Personality disorders are often misunderstood by anyone without a medical degree. Because they are very complicated and hard to diagnose, misinformation exists about what personality disorders truly are and how they can be differentiated from one another.
Three cluster classifications exist for personality disorders (A, B, C) and a semi-concrete category of disorders that can’t be placed into the other classifications. While there are more than 10 confirmed personality disorders, the most common 10 exist within these cluster classifications.
Paranoid Personality Disorder
Paranoid personality disorder (PPD) is part of the Cluster A grouping of personality disorders, characterized by general paranoia. This specific disorder focuses heavily on this trait and is usually diagnosed based on the long-standing suspicions and hypersensitivity of patients.
Those with PPD are often searching for and drawing conclusions based on their environment in order to make their delusions and paranoia seem more real and validated. This disorder is characterized by suspicion, emotional constriction, and hostility towards others.
Schizoid Personality Disorder
The second Cluster A disorder is schizoid personality disorder (SPD), marked by a disinterest in social relationships. Those with SPD are often very solitary and isolated individuals who have an overwhelming sense of apathy towards everyone and everything around them.
Persons with SPD may have a bigger interest in living in a created fantasy world as a means of escape and emotional connection, though this is usually an internal thought and not something projected onto the real world.
Schizotypal Personality Disorder
Schizotypal personality disorder (STPD) is the final Cluster A disorder and has a lot in common with SPD but has marked differences. While those with SPD are purposefully isolating, STPD individuals need isolation too but are capable of interacting with others.
This activity is marked by anxiety, odd behavior, and social misinterpretations. Another difference is a noticeable set of eccentricities noticeable in how the speak and dress. STPD individuals often talk to themselves instead of others.
Antisocial Personality Disorder
Antisocial personality disorder (ASPD) is where the Cluster B classifications begin, and these disorders are classified because of their emotional and erratic behavior characteristics.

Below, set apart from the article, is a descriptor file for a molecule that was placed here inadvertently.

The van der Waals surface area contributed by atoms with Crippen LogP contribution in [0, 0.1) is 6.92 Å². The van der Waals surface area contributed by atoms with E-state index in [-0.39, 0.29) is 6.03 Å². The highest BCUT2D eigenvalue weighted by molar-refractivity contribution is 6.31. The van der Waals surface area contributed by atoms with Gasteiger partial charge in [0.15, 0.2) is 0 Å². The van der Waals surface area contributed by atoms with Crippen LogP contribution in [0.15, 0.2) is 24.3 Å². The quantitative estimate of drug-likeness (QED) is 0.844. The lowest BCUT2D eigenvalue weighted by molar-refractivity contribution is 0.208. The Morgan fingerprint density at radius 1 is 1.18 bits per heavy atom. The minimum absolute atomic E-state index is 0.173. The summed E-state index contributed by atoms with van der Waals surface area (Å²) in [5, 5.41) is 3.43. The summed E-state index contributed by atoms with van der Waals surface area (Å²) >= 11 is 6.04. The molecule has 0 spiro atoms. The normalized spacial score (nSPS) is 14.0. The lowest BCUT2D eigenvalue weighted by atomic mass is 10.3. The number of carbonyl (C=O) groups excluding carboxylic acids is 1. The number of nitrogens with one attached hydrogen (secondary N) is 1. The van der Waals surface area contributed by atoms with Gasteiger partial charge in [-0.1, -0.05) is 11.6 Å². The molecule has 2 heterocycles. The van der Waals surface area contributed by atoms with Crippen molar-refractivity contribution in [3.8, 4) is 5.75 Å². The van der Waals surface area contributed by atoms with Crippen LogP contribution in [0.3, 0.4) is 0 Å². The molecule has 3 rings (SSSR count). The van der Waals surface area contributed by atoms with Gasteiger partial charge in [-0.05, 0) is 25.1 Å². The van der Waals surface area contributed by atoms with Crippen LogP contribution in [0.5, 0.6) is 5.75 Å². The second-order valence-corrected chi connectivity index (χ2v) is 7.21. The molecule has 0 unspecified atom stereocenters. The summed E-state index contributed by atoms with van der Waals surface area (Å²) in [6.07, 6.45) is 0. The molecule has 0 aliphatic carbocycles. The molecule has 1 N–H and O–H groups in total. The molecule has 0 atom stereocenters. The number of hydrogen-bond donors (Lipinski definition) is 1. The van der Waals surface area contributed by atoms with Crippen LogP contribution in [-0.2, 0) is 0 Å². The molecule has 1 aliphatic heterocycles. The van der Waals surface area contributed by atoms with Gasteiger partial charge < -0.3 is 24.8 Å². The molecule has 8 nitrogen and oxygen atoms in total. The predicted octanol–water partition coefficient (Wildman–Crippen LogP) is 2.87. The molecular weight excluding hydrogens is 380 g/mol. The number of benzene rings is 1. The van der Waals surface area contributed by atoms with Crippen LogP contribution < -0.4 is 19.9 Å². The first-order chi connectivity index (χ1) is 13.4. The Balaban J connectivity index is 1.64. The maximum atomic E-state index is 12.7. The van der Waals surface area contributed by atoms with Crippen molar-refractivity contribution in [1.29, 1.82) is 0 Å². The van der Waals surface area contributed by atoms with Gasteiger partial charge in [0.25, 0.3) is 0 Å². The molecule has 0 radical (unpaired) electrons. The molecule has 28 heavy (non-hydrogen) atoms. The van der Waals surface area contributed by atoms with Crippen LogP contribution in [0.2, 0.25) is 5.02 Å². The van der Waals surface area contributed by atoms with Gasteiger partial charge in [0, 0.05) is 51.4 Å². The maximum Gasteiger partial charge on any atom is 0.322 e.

ASPD may seem like an isolating disorder to some who latch onto the “antisocial” portion, but the term is more indicative of refusing to conform to standard social graces. This disorder is marked by having a disregard for the interest and rights of others and can be projected in both a moral and ethical sense.
Borderline Personality Disorder
This disorder has a variety of names but is most commonly referred to as borderline personality disorder (BPD). This disorder is mostly characterized by severe instability in most personality facets, but especially in relationships and self-perception.
It’s common that those with BPD have a deep fear that they will be abandoned and this can heavily reflect in their actions. BPD symptoms also include self-harm and wildly fluctuating opinions and attitudes towards others.
Histrionic Personality Disorder
The third Cluster B personality disorder is histrionic personality disorder (HPD). Those with this disorder will have a pervasive need for the approval and recognition of others.
The actions used to get this approval can be very eccentric and flirtations; a common symptom of HPD being sexual and seductive behavior as a means of getting attention. A craving for recognition and stimulation results in load and flamboyant demeanors. HPD individuals are often seen by others as egoists and narcissists.
Narcissistic Personality Disorder
HPD is characterized by a person receiving the approval of others, but in contrast narcissistic personality disorder (NPD) individuals look for that approval in themselves to the point where it’s destructive.
With symptoms of vanity, preoccupation with their self-image and power, those with NPD take egotistical eccentricity to a more destructive level as their need for prestige will come before their well-being and their relationships with others.
Avoidant Personality Disorder
The Cluster C personality disorders have problems with anxiety and fear, more so than paranoia. Avoidant personality disorder (AvPD) is characterized by a person having extreme feelings of inhibition and inadequacy in social situations.
These people often feel crippling inferiority and try often to remove themselves from situations of criticism, whether actual or perceived. AvPD individuals have extremely low self-esteem and will often assume others find them to be unappealing and that they will eventually be rejected by those around them.
Dependent Personality Disorder
Dependent personality disorder (DPD) individuals feel a compulsive need to depend on the people around them. They feel as if they only way they can be satisfied is by others meeting their every physical and emotional need, severely limiting their ability to achieve independence as an adult.
This disorder is surrounded by controversy and discourse because of gender roles and other cultural factors that may be what separate a dependent personality from someone with the actual disorder.
Anankastic Personality Disorder
The difference between obsessive-compulsive disorder and obsessive-compulsive personality disorder (OCPD) is that the former results in anxiety instead of a personality facet, though the two have been thought to be linked together.
OCPD follows the same series of symptoms, such as a need for orderliness, perfection, and control of the things around them. Those with this disorder are often completely inflexible when it comes to things changing, moving, or not getting their way.